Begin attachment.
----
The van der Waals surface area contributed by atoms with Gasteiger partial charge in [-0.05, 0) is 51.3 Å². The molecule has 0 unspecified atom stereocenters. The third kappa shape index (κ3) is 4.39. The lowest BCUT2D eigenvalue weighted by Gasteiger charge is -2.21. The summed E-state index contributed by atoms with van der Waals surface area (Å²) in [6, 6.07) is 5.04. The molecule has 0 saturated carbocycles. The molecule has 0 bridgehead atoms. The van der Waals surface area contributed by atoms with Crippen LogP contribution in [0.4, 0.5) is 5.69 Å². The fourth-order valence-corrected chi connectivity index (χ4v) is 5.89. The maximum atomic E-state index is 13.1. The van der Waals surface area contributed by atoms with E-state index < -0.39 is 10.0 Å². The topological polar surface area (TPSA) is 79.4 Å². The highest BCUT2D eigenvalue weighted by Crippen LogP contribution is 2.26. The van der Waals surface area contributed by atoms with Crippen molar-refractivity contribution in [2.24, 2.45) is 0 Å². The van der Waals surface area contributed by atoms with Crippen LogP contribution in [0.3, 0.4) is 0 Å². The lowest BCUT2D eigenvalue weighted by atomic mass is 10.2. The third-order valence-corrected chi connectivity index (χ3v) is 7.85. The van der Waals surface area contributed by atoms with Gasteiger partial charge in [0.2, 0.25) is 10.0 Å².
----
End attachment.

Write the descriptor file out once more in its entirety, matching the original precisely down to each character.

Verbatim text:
The van der Waals surface area contributed by atoms with Gasteiger partial charge in [-0.05, 0) is 51.3 Å². The molecule has 0 unspecified atom stereocenters. The third kappa shape index (κ3) is 4.39. The lowest BCUT2D eigenvalue weighted by Gasteiger charge is -2.21. The summed E-state index contributed by atoms with van der Waals surface area (Å²) in [6, 6.07) is 5.04. The molecule has 0 saturated carbocycles. The molecule has 0 bridgehead atoms. The van der Waals surface area contributed by atoms with Crippen LogP contribution in [0.4, 0.5) is 5.69 Å². The fourth-order valence-corrected chi connectivity index (χ4v) is 5.89. The maximum atomic E-state index is 13.1. The van der Waals surface area contributed by atoms with E-state index < -0.39 is 10.0 Å². The topological polar surface area (TPSA) is 79.4 Å². The highest BCUT2D eigenvalue weighted by Crippen LogP contribution is 2.26. The van der Waals surface area contributed by atoms with Crippen molar-refractivity contribution in [2.24, 2.45) is 0 Å². The van der Waals surface area contributed by atoms with Crippen LogP contribution in [0.3, 0.4) is 0 Å². The lowest BCUT2D eigenvalue weighted by atomic mass is 10.2. The third-order valence-corrected chi connectivity index (χ3v) is 7.85. The van der Waals surface area contributed by atoms with Gasteiger partial charge in [0.2, 0.25) is 10.0 Å².